More than three million visitors now flood the valley every year. Many existing wineries have taken to supplanting tasting rooms with “event centers”—a euphemism for full-blown restaurants and concert venues—in hope of luring even more tourists. For Wilson and others concerned about the strain placed on the valley by the extra traffic, the environmental damage wrought by farming runoff, and the loss of Napa’s rural sense of place, the tourism dollars simply aren’t worth the trade.
So Wilson and a retired commercial pilot named Mike Hackett, who lives in Angwin, set about crafting Measure C. Hoping to strike an agreement on the initiative, they met with members of the powerful Napa Valley Vintners, which had backed environmental measures in the past, including a ­hillside-erosion ordinance in 1991. Many vintners wanted to collaborate on Measure C. Some, among them Michael Honig, the president and CEO of Honig Vineyard & Winery, even helped to shape it. But at a meeting in September 2017, the association’s board of directors voted to withdraw from negotiations. Ultimately, the vintners opposed the measure, and other trade organizations, including the Napa County Farm Bureau, Napa Valley Grapegrowers, and Winegrowers of Napa County, followed suit. The opposition campaign spent more than $835,000 to defeat the measure.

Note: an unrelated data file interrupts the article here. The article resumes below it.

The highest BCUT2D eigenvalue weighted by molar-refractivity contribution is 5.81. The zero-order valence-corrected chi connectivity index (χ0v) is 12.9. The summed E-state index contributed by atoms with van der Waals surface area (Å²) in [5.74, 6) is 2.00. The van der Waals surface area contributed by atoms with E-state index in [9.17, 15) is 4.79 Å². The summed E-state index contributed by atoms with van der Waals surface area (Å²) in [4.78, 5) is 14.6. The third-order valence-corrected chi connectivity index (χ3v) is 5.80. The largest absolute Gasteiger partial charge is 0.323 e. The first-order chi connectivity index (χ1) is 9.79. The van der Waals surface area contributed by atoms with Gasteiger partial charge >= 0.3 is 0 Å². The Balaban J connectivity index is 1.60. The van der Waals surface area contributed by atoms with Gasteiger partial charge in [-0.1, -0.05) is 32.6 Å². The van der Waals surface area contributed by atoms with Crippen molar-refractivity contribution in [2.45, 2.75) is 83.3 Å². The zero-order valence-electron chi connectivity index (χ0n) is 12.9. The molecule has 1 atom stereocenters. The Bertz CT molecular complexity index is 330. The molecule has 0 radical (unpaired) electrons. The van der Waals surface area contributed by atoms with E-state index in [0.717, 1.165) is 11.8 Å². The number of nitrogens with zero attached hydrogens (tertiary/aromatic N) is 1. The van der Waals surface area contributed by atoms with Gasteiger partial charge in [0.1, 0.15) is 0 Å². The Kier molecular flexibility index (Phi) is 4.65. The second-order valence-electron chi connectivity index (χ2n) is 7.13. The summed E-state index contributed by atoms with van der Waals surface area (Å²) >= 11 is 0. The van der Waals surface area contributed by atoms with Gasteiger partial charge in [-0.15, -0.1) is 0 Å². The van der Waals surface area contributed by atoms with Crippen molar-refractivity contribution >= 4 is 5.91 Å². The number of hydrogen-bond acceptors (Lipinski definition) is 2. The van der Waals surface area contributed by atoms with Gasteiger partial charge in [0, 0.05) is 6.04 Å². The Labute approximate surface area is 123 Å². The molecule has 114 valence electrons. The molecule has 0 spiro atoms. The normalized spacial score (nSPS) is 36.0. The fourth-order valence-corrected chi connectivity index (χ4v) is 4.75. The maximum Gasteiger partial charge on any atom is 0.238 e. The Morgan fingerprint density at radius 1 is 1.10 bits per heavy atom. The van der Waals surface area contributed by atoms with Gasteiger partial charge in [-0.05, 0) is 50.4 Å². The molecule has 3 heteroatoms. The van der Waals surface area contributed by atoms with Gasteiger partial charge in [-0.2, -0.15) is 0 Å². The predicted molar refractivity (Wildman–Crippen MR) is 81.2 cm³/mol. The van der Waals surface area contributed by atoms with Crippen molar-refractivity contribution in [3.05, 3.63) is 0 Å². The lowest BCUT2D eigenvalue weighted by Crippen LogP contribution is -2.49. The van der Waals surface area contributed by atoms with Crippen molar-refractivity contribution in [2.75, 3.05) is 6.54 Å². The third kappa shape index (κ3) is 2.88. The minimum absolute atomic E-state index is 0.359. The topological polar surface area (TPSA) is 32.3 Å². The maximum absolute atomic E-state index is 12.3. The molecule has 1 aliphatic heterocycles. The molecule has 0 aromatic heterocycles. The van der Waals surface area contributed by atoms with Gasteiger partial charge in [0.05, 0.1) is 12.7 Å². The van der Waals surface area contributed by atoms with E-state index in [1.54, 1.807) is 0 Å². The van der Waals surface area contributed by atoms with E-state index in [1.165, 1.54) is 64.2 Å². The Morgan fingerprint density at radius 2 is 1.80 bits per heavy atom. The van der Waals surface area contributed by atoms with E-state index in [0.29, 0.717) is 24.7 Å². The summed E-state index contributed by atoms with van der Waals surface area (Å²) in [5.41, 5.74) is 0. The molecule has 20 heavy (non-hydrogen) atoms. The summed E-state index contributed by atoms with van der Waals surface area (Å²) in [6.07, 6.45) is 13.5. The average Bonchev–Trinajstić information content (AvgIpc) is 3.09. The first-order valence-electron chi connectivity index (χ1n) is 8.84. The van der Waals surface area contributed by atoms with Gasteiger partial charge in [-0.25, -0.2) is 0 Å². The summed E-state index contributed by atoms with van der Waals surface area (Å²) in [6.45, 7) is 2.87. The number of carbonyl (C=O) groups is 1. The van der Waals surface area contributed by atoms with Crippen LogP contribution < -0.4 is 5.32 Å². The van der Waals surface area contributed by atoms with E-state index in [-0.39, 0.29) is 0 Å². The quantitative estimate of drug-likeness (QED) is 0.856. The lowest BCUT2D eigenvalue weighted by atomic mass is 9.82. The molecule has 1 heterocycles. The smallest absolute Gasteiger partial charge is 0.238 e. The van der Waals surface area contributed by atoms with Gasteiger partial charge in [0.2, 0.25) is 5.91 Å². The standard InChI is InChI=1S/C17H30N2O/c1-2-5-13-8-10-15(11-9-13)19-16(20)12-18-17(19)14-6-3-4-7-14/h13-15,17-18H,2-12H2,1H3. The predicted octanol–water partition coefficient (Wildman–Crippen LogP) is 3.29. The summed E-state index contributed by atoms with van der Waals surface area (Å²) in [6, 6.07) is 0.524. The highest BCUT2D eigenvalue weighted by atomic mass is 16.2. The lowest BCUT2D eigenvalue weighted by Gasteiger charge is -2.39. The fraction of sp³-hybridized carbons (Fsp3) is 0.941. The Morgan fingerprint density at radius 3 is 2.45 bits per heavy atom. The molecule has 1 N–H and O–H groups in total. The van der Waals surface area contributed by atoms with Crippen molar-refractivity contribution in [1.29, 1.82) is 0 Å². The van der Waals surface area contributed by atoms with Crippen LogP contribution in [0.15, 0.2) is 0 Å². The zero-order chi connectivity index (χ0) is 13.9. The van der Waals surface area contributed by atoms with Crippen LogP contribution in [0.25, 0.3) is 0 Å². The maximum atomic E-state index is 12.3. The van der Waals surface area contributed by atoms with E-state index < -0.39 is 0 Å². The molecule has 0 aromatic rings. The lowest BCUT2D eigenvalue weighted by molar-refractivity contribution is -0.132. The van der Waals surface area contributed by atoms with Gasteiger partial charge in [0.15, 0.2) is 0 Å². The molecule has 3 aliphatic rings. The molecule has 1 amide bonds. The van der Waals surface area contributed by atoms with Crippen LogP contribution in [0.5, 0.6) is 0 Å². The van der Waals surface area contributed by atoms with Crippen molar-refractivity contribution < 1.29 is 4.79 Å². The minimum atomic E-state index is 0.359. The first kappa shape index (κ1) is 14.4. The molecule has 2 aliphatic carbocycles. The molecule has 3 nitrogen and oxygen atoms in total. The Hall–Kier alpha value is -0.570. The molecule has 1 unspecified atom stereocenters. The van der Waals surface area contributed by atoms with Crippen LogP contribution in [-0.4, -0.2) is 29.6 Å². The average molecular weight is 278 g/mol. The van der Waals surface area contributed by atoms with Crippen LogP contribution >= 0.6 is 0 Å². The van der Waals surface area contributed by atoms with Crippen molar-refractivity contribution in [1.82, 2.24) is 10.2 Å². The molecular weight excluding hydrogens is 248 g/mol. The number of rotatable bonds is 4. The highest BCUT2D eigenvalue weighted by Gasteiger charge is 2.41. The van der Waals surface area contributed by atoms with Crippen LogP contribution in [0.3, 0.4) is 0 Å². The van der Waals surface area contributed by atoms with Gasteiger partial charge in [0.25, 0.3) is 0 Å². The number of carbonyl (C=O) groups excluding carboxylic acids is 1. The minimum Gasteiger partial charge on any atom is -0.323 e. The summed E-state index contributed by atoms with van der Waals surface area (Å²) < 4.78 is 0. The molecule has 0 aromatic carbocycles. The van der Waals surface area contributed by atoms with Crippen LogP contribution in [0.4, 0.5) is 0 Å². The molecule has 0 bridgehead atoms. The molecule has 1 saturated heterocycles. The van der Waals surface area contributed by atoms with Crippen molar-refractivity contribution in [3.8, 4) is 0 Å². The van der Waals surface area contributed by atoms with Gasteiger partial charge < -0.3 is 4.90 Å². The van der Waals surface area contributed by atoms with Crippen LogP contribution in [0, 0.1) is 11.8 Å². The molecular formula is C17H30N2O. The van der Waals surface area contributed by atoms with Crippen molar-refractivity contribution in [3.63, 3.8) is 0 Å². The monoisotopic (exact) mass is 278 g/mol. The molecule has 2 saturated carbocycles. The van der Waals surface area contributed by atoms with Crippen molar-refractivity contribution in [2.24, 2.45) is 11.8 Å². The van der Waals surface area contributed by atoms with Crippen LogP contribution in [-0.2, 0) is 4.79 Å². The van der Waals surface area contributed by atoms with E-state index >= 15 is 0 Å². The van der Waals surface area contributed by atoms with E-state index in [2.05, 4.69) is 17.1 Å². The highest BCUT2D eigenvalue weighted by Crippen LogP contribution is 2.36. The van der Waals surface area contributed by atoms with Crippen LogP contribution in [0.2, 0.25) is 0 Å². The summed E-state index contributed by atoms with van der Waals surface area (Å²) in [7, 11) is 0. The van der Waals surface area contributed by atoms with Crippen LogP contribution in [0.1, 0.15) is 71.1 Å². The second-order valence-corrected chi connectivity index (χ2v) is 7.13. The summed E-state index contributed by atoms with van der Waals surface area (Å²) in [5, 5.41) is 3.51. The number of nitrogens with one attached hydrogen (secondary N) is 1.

That’s not to say that environmental activists and wine growers were perfectly divided. The Napa Valley Register hinted at that tension in its endorsement of a no vote, calling the initiative “the right idea in the wrong vehicle.” Several prominent winemakers publicly supported Measure C, including Beth Novak Milliken, CEO of and heir to the venerable St. Helena winery Spottswoode, who voted in defiance of the trade group to which she belongs. “Something had to be done,” she explains. “The valley has lost much of its agrarian character in my lifetime. We’re letting this place slip away.”